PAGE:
Develop and implement culturally appropriate interventions

Aboriginal Correctional Programs

Program Development and Delivery

Population Management

Case Management

Aboriginal Reintegration

Case Management

Address CSC internal systemic barriers and develop cultural competence

Systemic Barriers

Case Management

Aboriginal Employee Representation

CSC's Management Improvement Agenda

CSC Cultural Competence

CSC's Management Improvement Agenda

Improve the continuum of care for Aboriginal women offenders

Assessment

Case Management

Programming

Program Development and Delivery

Interventions

Case Management

Knowledge

Case Management

Enhance collaboration

Internal Collaboration

CSC's Management Improvement Agenda

Horizontal Collaboration

CSC's Management Improvement Agenda

Aboriginal Community Engagement

Case Management



CSC Strategic
Priority
Strategies Plans PAA: Related Sub-Activity

Improved capacities to address mental health needs of offenders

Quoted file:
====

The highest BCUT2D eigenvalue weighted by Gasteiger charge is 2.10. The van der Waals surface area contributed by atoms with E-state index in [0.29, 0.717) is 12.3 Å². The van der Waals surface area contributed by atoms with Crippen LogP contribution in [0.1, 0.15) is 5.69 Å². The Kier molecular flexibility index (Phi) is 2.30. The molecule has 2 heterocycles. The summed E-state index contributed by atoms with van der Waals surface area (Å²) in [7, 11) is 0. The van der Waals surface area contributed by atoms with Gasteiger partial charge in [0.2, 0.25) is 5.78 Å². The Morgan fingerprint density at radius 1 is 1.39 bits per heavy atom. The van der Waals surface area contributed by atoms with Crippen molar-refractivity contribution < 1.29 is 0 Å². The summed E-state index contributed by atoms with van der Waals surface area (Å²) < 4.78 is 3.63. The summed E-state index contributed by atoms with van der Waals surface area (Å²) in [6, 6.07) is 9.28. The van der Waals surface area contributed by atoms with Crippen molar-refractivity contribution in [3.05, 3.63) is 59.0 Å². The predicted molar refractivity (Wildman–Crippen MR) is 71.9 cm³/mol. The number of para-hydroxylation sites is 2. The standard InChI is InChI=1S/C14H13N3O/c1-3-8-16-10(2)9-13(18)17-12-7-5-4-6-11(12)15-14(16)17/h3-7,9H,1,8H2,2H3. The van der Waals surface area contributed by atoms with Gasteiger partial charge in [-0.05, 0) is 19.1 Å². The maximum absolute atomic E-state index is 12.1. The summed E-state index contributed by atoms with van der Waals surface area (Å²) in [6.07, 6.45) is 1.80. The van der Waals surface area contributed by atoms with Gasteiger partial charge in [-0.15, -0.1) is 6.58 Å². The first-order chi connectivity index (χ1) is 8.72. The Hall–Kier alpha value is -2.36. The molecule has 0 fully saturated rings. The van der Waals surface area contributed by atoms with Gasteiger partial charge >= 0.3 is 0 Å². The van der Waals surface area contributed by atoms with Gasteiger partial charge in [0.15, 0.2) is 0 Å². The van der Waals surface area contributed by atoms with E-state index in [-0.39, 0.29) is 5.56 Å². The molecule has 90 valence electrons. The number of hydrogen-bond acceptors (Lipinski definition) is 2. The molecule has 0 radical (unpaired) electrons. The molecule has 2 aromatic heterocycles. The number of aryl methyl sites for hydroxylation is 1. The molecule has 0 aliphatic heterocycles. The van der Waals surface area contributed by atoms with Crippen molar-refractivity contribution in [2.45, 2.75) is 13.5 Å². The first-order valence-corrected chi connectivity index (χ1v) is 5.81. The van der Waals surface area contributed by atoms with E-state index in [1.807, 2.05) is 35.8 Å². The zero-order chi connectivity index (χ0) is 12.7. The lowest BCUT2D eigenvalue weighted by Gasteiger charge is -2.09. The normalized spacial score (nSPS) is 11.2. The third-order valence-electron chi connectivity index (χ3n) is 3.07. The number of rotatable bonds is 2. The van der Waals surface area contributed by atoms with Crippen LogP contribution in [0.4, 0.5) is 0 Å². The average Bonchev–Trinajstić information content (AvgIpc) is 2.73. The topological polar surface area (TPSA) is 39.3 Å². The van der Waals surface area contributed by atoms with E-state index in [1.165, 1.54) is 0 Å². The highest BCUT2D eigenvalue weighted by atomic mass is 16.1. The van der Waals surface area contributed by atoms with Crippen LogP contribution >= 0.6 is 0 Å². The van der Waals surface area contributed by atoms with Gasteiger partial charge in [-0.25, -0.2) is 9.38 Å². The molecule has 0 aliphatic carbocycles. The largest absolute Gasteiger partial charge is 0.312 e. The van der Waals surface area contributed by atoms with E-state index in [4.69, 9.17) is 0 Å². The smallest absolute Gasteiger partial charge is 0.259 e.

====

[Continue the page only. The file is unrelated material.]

Implement Community Mental Health Initiative

Refer to Section 2.1.2

Health Services

Strengthened management practices

Clarify roles and responsibilities

Succession Management

CSC's Management Improvement Agenda

Operational Responsibilities

CSC's Management Improvement Agenda

Program Evaluation

CSC's Management Improvement Agenda

Enhance the values and ethics program and results

Values and Ethics Unit

CSC's Management Improvement Agenda

National Values and Ethics Program

CSC's Management Improvement Agenda

National Informal Conflict Management System (ICMS)

CSC's Management Improvement Agenda

Strengthened Independent Audit Function

CSC's Management Improvement Agenda

Improve internal communications

Strategy and Action Plan

CSC's Management Improvement Agenda

New Products, Tools and Services

CSC's Management Improvement Agenda

Cross-Sectional Staff Survey

CSC's Management Improvement Agenda

Enhance the management of infrastructure needs and address facility rust-out

Investment Strategy Development

Accommodation Services

An Updated Comprehensive Capital Plan

Accommodation Services